Embracing unmanned technology
This substantial investment in unmanned technology shows that the British Government remains engaged with the game-changing capabilities it delivers. With the option to acquire up to 26 Protector UAS under the foreign military sale, the new fleet will be more than double the size of the ten-strong MQ-9 Reaper UAS fleet it replaces. This enlarged fleet will significantly increase the UK’s ability to identify, track, deter and ultimately counter potential threats.
Following the publication of the 2015 Strategic Defence and Security Review (SDSR) in which the government’s plans for Protector where initially announced, UK think tanks applauded the decision to essentially reverse the approach of the 2010 SDSR.
In her commentary following the 2015 SDSR, Elizabeth Quintana, senior research fellow for futures and technology at RUSI, said:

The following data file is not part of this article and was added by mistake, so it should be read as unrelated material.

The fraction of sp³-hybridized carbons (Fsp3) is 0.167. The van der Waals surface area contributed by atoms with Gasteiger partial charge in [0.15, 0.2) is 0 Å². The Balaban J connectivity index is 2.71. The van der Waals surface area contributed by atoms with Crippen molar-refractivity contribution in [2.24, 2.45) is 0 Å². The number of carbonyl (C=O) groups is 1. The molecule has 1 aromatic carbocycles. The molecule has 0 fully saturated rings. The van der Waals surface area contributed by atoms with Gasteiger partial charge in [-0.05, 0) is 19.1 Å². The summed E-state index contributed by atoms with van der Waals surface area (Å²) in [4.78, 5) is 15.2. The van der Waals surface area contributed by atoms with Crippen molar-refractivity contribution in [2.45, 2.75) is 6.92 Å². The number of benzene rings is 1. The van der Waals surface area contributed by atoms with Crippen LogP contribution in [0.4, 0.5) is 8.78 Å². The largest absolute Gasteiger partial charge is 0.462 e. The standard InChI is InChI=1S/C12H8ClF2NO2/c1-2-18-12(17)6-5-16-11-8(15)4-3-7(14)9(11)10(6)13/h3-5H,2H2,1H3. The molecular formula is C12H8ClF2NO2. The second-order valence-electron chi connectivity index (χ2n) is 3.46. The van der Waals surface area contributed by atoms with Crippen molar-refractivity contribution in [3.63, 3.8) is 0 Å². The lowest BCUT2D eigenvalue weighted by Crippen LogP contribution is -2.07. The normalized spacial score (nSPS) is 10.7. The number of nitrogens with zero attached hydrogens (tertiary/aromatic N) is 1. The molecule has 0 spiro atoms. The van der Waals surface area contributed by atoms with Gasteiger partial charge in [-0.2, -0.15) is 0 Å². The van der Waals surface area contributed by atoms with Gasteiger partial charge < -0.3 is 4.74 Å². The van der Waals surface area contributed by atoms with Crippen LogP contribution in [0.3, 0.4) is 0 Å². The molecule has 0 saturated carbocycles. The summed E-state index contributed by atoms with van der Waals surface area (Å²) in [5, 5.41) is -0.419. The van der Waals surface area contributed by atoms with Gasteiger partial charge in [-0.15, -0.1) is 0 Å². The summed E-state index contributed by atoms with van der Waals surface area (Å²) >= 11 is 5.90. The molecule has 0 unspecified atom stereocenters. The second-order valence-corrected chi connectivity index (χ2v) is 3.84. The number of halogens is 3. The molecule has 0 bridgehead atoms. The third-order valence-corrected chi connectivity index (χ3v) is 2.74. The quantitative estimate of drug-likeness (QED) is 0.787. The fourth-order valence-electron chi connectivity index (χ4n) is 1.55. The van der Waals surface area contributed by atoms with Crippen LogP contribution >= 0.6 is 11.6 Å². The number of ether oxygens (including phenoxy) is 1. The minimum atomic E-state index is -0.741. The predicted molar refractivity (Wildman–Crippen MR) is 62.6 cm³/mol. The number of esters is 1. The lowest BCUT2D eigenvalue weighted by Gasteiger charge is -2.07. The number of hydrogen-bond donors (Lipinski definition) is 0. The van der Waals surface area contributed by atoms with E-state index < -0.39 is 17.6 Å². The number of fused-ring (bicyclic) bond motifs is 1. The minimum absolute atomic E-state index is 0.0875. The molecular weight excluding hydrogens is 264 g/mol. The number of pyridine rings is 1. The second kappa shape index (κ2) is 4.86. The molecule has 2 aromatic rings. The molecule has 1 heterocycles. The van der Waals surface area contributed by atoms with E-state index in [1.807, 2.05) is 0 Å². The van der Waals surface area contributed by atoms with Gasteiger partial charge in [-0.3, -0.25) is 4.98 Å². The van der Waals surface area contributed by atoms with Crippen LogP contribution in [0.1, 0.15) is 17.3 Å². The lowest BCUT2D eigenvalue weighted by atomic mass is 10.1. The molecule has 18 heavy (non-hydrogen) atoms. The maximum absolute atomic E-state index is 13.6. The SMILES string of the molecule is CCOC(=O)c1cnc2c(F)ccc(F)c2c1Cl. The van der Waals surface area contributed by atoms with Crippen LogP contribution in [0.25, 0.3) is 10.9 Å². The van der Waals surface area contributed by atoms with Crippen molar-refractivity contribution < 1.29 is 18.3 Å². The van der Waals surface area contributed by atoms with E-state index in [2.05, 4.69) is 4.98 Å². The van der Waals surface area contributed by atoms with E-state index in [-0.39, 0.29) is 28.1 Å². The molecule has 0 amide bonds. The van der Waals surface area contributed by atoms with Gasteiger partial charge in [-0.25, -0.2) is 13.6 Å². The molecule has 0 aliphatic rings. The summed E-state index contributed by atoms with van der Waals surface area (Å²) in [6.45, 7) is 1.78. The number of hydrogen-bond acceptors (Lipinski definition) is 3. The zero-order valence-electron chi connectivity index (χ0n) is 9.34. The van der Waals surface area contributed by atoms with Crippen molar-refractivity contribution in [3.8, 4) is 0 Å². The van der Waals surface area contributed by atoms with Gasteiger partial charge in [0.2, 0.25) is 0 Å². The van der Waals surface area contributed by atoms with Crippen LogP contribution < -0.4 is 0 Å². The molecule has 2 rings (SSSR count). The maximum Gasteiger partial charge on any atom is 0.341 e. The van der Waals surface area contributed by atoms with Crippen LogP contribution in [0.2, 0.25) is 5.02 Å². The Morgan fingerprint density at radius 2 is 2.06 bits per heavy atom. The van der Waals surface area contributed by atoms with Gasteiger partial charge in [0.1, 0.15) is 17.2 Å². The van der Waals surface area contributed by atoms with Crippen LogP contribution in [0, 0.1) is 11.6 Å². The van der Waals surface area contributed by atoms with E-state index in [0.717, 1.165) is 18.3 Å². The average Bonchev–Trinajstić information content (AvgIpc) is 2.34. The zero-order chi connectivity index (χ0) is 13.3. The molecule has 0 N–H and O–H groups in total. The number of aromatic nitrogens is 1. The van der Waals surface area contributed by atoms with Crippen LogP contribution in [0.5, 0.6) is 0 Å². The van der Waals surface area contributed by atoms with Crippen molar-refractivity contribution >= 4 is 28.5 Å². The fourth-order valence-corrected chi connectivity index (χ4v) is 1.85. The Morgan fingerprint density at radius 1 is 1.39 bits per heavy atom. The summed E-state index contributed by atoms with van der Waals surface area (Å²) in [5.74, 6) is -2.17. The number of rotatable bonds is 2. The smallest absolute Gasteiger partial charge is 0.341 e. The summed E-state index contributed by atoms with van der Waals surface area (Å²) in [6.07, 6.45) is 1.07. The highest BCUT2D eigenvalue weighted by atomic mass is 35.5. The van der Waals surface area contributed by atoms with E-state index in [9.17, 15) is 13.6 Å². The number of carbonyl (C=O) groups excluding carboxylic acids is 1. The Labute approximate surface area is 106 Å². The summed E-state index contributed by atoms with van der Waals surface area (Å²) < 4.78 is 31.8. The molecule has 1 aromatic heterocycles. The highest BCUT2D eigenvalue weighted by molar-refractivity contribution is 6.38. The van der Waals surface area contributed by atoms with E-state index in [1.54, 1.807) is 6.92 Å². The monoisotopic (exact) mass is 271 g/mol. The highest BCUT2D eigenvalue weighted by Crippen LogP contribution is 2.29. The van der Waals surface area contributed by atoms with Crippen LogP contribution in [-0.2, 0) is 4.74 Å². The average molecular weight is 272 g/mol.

“The RAF’s ISR fleet was heavily cut in the last SDSR, only for the government to realise that this was one of the military’s greatest contribution to allies and partners on current operations. The Reaper fleet has never stopped working and is now operating at three times the rate outlined in planning assumptions.
“Long-term investment in the ISR fleet is therefore very welcome and a testament to the work of the RAF and Joint Forces Command to protect and enhance these joint enablers. As a consequence, the RAF has also announced a doubling of its armed remotely piloted air systems by 2020, and extensions to its Sentinel, Sentry and Rivet joint fleets out to the 2030s. There are also rumours of investment in the UK-designed Zephyr near-space remotely piloted air system, which would have the ability to remain aloft for weeks at a time.”
With the Protector project well underway, this new, bigger and high-technology UAS fleet will provide the necessary boost to the UK’s ISR capabilities, giving UK forces the ability to address sophisticated threats at home and abroad, and enhancing their ability to intervene with speed and precision to protect the country’s interests and those of its international partners.